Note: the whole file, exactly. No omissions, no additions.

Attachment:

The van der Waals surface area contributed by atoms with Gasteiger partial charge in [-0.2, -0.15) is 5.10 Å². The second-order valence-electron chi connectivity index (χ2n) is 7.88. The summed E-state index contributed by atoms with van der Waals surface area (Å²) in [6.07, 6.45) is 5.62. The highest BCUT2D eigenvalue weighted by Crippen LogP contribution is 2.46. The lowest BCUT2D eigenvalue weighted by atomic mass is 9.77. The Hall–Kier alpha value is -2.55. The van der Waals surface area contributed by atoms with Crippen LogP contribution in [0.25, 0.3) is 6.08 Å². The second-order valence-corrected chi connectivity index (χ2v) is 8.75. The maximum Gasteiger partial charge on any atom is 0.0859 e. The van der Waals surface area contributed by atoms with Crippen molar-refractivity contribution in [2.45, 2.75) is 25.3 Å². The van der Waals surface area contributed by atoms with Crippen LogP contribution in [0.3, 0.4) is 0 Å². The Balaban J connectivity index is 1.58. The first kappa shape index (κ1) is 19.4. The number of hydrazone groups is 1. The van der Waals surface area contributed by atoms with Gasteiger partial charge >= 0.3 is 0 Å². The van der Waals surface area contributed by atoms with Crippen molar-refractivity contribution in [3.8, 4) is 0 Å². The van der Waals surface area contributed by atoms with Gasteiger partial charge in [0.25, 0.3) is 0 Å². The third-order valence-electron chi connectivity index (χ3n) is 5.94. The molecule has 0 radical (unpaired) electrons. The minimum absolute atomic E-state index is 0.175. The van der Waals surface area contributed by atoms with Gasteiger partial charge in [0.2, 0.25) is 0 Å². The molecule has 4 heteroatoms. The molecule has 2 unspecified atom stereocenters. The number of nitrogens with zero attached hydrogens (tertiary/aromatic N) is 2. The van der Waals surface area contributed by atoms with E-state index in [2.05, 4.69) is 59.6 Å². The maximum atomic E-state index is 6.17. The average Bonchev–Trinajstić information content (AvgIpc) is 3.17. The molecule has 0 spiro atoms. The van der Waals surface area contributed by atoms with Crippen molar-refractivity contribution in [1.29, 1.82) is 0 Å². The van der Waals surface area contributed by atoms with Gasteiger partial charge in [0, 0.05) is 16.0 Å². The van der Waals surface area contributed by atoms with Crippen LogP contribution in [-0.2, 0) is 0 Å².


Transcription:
The van der Waals surface area contributed by atoms with Gasteiger partial charge in [-0.2, -0.15) is 5.10 Å². The second-order valence-electron chi connectivity index (χ2n) is 7.88. The summed E-state index contributed by atoms with van der Waals surface area (Å²) in [6.07, 6.45) is 5.62. The highest BCUT2D eigenvalue weighted by Crippen LogP contribution is 2.46. The lowest BCUT2D eigenvalue weighted by atomic mass is 9.77. The Hall–Kier alpha value is -2.55. The van der Waals surface area contributed by atoms with Crippen LogP contribution in [0.25, 0.3) is 6.08 Å². The second-order valence-corrected chi connectivity index (χ2v) is 8.75. The maximum Gasteiger partial charge on any atom is 0.0859 e. The van der Waals surface area contributed by atoms with Crippen molar-refractivity contribution in [2.45, 2.75) is 25.3 Å². The van der Waals surface area contributed by atoms with Crippen LogP contribution in [0.3, 0.4) is 0 Å². The Balaban J connectivity index is 1.58. The first kappa shape index (κ1) is 19.4. The number of hydrazone groups is 1. The van der Waals surface area contributed by atoms with Gasteiger partial charge >= 0.3 is 0 Å². The van der Waals surface area contributed by atoms with Crippen molar-refractivity contribution in [3.8, 4) is 0 Å². The van der Waals surface area contributed by atoms with Gasteiger partial charge in [0.25, 0.3) is 0 Å². The third-order valence-electron chi connectivity index (χ3n) is 5.94. The molecule has 0 radical (unpaired) electrons. The minimum absolute atomic E-state index is 0.175. The van der Waals surface area contributed by atoms with Gasteiger partial charge in [0.2, 0.25) is 0 Å². The molecule has 4 heteroatoms. The molecule has 2 unspecified atom stereocenters. The number of nitrogens with zero attached hydrogens (tertiary/aromatic N) is 2. The van der Waals surface area contributed by atoms with E-state index in [2.05, 4.69) is 59.6 Å². The maximum atomic E-state index is 6.17. The average Bonchev–Trinajstić information content (AvgIpc) is 3.17. The molecule has 0 spiro atoms. The van der Waals surface area contributed by atoms with Crippen molar-refractivity contribution in [1.29, 1.82) is 0 Å². The van der Waals surface area contributed by atoms with Gasteiger partial charge in [0, 0.05) is 16.0 Å². The van der Waals surface area contributed by atoms with Crippen LogP contribution in [-0.2, 0) is 0 Å².